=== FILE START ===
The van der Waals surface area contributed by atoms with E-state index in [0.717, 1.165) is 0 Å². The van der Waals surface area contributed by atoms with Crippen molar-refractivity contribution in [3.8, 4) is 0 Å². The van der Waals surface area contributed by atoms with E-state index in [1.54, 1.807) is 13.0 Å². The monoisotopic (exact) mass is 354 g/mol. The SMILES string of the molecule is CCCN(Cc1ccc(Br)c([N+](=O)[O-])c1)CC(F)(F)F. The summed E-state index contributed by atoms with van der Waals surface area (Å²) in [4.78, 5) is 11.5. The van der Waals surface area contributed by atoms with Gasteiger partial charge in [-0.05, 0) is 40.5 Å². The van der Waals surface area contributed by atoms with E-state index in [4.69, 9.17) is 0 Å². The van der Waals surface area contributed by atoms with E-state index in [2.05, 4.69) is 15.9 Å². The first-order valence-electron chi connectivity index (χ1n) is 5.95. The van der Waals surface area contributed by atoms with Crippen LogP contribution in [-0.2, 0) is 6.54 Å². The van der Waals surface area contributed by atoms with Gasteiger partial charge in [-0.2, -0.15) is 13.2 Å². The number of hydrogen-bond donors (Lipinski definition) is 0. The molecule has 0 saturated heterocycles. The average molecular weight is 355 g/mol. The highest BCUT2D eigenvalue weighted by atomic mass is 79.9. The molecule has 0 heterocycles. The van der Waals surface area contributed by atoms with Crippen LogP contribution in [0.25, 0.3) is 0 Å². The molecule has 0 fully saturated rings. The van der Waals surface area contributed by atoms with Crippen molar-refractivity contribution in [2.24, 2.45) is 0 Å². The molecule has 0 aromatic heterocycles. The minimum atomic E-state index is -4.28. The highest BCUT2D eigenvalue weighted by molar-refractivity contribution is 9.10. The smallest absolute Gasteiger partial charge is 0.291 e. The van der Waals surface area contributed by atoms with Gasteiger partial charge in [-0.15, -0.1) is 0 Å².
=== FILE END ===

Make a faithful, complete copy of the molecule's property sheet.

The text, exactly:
The van der Waals surface area contributed by atoms with E-state index in [0.717, 1.165) is 0 Å². The van der Waals surface area contributed by atoms with Crippen molar-refractivity contribution in [3.8, 4) is 0 Å². The van der Waals surface area contributed by atoms with E-state index in [1.54, 1.807) is 13.0 Å². The monoisotopic (exact) mass is 354 g/mol. The SMILES string of the molecule is CCCN(Cc1ccc(Br)c([N+](=O)[O-])c1)CC(F)(F)F. The summed E-state index contributed by atoms with van der Waals surface area (Å²) in [4.78, 5) is 11.5. The van der Waals surface area contributed by atoms with Gasteiger partial charge in [-0.05, 0) is 40.5 Å². The van der Waals surface area contributed by atoms with E-state index in [4.69, 9.17) is 0 Å². The van der Waals surface area contributed by atoms with E-state index in [2.05, 4.69) is 15.9 Å². The first-order valence-electron chi connectivity index (χ1n) is 5.95. The van der Waals surface area contributed by atoms with Crippen LogP contribution in [-0.2, 0) is 6.54 Å². The van der Waals surface area contributed by atoms with Gasteiger partial charge in [-0.2, -0.15) is 13.2 Å². The number of hydrogen-bond donors (Lipinski definition) is 0. The molecule has 0 saturated heterocycles. The average molecular weight is 355 g/mol. The highest BCUT2D eigenvalue weighted by atomic mass is 79.9. The molecule has 0 heterocycles. The van der Waals surface area contributed by atoms with Crippen LogP contribution in [0.25, 0.3) is 0 Å². The molecule has 0 fully saturated rings. The van der Waals surface area contributed by atoms with Crippen molar-refractivity contribution in [2.24, 2.45) is 0 Å². The molecule has 0 aromatic heterocycles. The minimum atomic E-state index is -4.28. The highest BCUT2D eigenvalue weighted by molar-refractivity contribution is 9.10. The smallest absolute Gasteiger partial charge is 0.291 e. The van der Waals surface area contributed by atoms with Gasteiger partial charge in [-0.15, -0.1) is 0 Å².